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How Do You Remove a Trustee in Michigan?

Many individuals have a trust as part of their estate plan. Every trust includes a designated trustee, who manages the trust and distributes the trust property to the beneficiaries. But what happens if a beneficiary, the grantor, or a co-trustee becomes dissatisfied with the way the trustee performs the duties under the trust? Can the disgruntled person remove the trustee?

In Michigan, the statutory provisions of the Michigan Trust Code (MTC) govern removal of a trustee. Michigan court decisions establish that those provisions establish the only basis for removing a trustee in the state, unless the document creating the trust contains other provisions that specifically relate to removal of the trustee.

The MTC provisions empower a court to remove a trustee if certain conditions are met. Petitioning the probate court for removal under those provisions is the only process available to an individual who is dissatisfied with a trustee’s performance, absent provisions in the trust document itself relating to trustee removal.

Statutory Provisions for Removal of a Trustee

The statutory provisions relating to trustee removal are found in MCL 700.7706. The section states that the settlor (the person creating the trust, also called the grantor), a co-trustee, or beneficiary may ask the court to remove a trustee. A court also may remove a trustee on its own initiative.

The law authorizes a court to remove a trustee if one (or more) of the following conditions occurs:

  • A breach of trust (violation of duty) by the trustee
  • Substantial impairment of trust administration due to lack of cooperation among co-trustees
  • A court determination that removal best serves the purposes of the trust, due to trustee’s unfitness, unwillingness, or persistent failure to administer the trust effectively
  • A court determination that removal best serves the interests of the beneficiaries due to a substantial change of circumstances, if removal is not inconsistent with a material purpose of the trust and a suitable co-trustee or successor trustee is available

In addition to or instead of removing the trustee, the law states that the court may order any appropriate relief under MCL 700.7901 “necessary to protect the trust property or the interests of the trust beneficiaries.” That section addresses the authority of a court to remedy a breach of trust by the trustee (which occurs when a trustee violates any duty) through any appropriate relief, including:

  • Ordering the trustee to perform his or her duties
  • Enjoining the trustee from committing a breach of trust
  • Ordering an accounting by the trustee
  • Appointing a special fiduciary to take the trust property and administer the trust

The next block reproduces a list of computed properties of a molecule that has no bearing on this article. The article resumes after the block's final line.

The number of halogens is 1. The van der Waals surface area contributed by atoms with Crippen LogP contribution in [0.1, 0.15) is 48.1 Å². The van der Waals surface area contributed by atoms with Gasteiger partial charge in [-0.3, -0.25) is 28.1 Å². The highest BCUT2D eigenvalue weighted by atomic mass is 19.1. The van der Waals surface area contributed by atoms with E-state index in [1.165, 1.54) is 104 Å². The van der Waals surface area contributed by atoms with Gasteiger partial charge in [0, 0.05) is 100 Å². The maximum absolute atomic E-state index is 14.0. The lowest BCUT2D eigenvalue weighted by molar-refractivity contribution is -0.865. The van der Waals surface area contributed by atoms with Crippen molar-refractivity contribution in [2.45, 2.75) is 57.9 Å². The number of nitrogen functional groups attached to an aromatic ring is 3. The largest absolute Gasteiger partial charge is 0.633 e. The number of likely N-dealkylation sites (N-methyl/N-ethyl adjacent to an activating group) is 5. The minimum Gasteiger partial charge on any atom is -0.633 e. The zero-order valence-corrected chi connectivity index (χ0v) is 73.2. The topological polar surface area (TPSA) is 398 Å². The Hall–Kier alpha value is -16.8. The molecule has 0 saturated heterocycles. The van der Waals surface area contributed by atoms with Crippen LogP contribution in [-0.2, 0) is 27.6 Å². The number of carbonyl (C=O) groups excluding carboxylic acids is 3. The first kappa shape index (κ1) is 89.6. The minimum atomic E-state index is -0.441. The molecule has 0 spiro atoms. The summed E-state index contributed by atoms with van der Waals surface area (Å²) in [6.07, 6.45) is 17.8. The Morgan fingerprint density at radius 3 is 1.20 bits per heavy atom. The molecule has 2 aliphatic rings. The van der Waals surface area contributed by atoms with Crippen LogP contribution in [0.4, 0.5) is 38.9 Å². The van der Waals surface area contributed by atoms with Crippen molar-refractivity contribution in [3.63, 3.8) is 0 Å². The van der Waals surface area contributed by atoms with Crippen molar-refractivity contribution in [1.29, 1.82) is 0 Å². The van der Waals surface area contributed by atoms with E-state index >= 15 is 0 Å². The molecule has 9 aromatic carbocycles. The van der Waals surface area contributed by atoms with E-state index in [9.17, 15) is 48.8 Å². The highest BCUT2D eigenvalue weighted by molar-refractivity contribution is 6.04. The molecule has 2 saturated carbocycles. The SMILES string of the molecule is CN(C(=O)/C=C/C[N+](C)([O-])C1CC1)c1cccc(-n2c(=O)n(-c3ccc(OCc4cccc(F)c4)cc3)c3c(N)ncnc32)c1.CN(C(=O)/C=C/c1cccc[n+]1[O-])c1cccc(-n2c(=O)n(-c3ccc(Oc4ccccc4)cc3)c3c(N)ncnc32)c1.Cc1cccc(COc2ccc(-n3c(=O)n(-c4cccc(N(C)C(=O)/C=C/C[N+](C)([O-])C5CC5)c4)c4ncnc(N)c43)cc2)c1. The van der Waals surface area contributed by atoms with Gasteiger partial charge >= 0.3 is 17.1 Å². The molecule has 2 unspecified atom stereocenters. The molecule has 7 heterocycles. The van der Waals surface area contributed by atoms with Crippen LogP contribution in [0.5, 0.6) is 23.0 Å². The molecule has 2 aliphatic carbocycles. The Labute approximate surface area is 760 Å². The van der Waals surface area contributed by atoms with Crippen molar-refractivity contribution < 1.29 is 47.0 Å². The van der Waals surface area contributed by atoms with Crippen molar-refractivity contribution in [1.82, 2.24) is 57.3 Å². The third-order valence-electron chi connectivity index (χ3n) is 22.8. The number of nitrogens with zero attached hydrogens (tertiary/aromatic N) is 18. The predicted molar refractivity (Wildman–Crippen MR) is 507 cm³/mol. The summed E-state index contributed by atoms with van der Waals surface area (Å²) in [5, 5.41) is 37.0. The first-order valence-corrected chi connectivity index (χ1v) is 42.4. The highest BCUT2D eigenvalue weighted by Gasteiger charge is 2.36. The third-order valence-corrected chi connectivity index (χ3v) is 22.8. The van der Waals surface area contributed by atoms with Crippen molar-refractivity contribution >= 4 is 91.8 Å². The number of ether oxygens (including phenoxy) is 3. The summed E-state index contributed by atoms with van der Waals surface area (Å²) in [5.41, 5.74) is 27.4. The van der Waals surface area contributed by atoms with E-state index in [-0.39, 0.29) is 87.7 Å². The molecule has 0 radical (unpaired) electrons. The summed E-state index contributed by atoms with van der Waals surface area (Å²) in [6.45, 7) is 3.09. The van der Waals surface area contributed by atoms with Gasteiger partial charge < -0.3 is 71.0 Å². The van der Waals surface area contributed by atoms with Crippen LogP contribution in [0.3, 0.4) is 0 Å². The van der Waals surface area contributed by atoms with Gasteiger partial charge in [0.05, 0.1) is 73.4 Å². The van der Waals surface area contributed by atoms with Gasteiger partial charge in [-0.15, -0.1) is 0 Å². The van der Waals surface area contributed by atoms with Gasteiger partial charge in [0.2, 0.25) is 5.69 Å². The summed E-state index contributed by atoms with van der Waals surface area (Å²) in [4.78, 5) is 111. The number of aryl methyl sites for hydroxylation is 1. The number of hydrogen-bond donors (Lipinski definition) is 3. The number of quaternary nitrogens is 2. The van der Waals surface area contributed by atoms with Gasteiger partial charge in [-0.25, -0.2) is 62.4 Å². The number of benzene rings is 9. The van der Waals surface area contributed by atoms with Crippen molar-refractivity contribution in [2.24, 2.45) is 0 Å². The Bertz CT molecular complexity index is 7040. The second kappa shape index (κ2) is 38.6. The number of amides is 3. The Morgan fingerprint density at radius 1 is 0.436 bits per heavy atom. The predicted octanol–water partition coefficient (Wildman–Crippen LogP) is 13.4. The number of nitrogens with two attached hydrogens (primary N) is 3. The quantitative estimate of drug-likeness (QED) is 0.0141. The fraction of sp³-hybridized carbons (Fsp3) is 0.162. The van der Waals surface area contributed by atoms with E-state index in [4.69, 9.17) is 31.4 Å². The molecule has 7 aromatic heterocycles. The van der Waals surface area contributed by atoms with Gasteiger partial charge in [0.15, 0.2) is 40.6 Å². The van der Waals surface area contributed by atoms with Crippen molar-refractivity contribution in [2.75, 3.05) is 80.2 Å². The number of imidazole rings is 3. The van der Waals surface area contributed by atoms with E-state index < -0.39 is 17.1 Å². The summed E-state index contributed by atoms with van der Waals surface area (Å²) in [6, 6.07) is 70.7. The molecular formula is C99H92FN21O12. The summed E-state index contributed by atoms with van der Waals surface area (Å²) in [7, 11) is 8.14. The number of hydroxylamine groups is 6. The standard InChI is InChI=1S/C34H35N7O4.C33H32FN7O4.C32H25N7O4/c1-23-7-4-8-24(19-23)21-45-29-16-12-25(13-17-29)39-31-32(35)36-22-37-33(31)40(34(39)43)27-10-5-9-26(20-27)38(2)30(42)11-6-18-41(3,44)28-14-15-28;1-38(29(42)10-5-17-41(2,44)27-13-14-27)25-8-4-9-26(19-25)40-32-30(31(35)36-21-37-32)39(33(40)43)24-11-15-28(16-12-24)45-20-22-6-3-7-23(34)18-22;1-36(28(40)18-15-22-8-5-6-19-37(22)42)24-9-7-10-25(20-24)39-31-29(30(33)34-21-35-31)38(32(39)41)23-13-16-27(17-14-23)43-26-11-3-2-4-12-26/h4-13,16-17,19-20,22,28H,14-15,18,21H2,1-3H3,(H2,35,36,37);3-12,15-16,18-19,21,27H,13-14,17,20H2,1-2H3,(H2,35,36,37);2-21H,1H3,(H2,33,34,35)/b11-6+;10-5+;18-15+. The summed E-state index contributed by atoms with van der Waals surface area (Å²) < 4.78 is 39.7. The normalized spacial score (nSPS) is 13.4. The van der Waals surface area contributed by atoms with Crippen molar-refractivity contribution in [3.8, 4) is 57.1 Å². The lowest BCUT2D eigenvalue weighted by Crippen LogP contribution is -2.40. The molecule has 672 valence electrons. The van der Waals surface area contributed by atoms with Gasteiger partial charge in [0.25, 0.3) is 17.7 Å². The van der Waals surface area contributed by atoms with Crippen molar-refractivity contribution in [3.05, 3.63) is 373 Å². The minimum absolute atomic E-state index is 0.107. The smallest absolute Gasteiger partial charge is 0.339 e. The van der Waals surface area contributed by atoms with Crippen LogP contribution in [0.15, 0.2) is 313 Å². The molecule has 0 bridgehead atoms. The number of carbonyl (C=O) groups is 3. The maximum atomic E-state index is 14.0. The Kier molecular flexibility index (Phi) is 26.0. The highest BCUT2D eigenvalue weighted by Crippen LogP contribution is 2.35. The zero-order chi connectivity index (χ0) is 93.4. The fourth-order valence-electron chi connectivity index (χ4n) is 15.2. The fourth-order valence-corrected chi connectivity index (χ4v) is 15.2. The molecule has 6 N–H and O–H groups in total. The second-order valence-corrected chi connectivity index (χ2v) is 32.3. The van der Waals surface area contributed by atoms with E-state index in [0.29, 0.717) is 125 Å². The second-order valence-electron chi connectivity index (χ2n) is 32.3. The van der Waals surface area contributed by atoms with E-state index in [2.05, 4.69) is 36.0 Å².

• Suspending the trustee
  • Reducing or denying compensation of the trustee
  • Subject to certain conditions, voiding an act of the trustee, imposing a lien or constructive trust on property, or tracing property wrongfully disposed of and recovering the property or proceeds

Under all of these provisions, Michigan courts have broad authority to remedy issues relating to the trustee’s conduct when a petitioner requests removal. However, the court must find the existence of one of the necessary conditions set forth in the statute before making a final determination about the appropriate remedy.

Michigan Court Guidance on Trustee Removal

A little over five years ago, BRMM attorneys won a landmark case in the Michigan Court of Appeals. The case, In re Gerald L. Pollack Trust, 309 Mich. App. 125, 867 N.W.2d 884 (2015), clarified several important aspects of state trust law provisions enacted in 2010, including the trustee removal provisions.

In the Pollack case, the Court held that under Michigan law, the grounds for requesting removal of a trustee are exclusively those set forth in the statutes, and that common law grounds previously articulated in Michigan court decisions no longer apply to a request for trustee removal. The holding of the Court has frequently been cited by judges and lawyers since the Pollack decision was issued.

The Court of Appeals also stated that claims of hostility or bias, and the occurrence of other litigation between the beneficiary and trustee, were insufficient to justify removal of the trustee, when there was no evidence of harm to the trust or trust property or impact on the parties requesting removal as beneficiaries. The Court’s decision in this regard clarified those provisions of trust and probate law for future court actions, as well as for attorneys who work with trusts in their practices.

Resolving Issues with a Trustee

If you are a grantor, co-trustee, or beneficiary experiencing problems with a trustee, those issues can be difficult to navigate and resolve. Allowing the problems to fester and potentially get worse is not a good approach. Instead, you should discuss your situation with an attorney knowledgeable about trusts and trust litigation.

Your attorney can advise you on what options are available to address the issues. Depending on the circumstances, your attorney may be able to assist in resolving the problems without resorting to litigation.

Talk with Our Experienced Michigan Probate Litigation Attorneys

Our probate and estate planning practice at BRMM includes the full range of probate litigation, including matters relating to trusts and trustee conduct. From our office in Troy, we serve clients in southeastern Michigan and throughout the state. We also work with out-of-state residents with an interest in a Michigan estate or trust. Call us at (248) 494-4577 or complete our online form to set up your free initial consultation.
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